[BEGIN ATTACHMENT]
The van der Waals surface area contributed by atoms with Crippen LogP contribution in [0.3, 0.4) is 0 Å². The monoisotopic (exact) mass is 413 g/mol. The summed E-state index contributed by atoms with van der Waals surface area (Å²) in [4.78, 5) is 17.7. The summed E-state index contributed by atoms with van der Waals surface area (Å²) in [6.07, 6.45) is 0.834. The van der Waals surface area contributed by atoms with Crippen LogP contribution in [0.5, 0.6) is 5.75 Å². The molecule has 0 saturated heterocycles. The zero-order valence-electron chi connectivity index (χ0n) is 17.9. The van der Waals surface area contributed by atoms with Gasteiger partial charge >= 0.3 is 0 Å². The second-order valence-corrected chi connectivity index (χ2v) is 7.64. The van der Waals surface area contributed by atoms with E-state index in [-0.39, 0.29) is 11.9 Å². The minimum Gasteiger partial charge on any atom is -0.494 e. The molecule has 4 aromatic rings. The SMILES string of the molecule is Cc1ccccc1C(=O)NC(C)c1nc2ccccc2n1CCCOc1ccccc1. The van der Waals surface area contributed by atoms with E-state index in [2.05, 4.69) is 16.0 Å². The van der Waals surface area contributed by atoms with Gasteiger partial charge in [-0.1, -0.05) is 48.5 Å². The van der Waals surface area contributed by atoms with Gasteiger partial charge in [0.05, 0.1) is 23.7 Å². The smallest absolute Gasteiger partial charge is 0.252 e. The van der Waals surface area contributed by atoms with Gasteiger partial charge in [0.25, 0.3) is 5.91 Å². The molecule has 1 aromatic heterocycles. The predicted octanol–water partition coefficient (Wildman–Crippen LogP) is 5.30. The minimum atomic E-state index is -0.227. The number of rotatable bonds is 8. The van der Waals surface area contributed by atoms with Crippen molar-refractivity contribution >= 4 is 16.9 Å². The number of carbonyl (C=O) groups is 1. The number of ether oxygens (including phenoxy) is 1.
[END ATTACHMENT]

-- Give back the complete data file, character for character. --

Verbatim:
The van der Waals surface area contributed by atoms with Crippen LogP contribution in [0.3, 0.4) is 0 Å². The monoisotopic (exact) mass is 413 g/mol. The summed E-state index contributed by atoms with van der Waals surface area (Å²) in [4.78, 5) is 17.7. The summed E-state index contributed by atoms with van der Waals surface area (Å²) in [6.07, 6.45) is 0.834. The van der Waals surface area contributed by atoms with Crippen LogP contribution in [0.5, 0.6) is 5.75 Å². The molecule has 0 saturated heterocycles. The zero-order valence-electron chi connectivity index (χ0n) is 17.9. The van der Waals surface area contributed by atoms with Gasteiger partial charge >= 0.3 is 0 Å². The second-order valence-corrected chi connectivity index (χ2v) is 7.64. The van der Waals surface area contributed by atoms with E-state index in [-0.39, 0.29) is 11.9 Å². The minimum Gasteiger partial charge on any atom is -0.494 e. The molecule has 4 aromatic rings. The SMILES string of the molecule is Cc1ccccc1C(=O)NC(C)c1nc2ccccc2n1CCCOc1ccccc1. The van der Waals surface area contributed by atoms with E-state index in [2.05, 4.69) is 16.0 Å². The van der Waals surface area contributed by atoms with Gasteiger partial charge in [-0.1, -0.05) is 48.5 Å². The van der Waals surface area contributed by atoms with Gasteiger partial charge in [0.05, 0.1) is 23.7 Å². The smallest absolute Gasteiger partial charge is 0.252 e. The van der Waals surface area contributed by atoms with Gasteiger partial charge in [0.25, 0.3) is 5.91 Å². The molecule has 1 aromatic heterocycles. The predicted octanol–water partition coefficient (Wildman–Crippen LogP) is 5.30. The minimum atomic E-state index is -0.227. The number of rotatable bonds is 8. The van der Waals surface area contributed by atoms with Crippen molar-refractivity contribution >= 4 is 16.9 Å². The number of carbonyl (C=O) groups is 1. The number of ether oxygens (including phenoxy) is 1.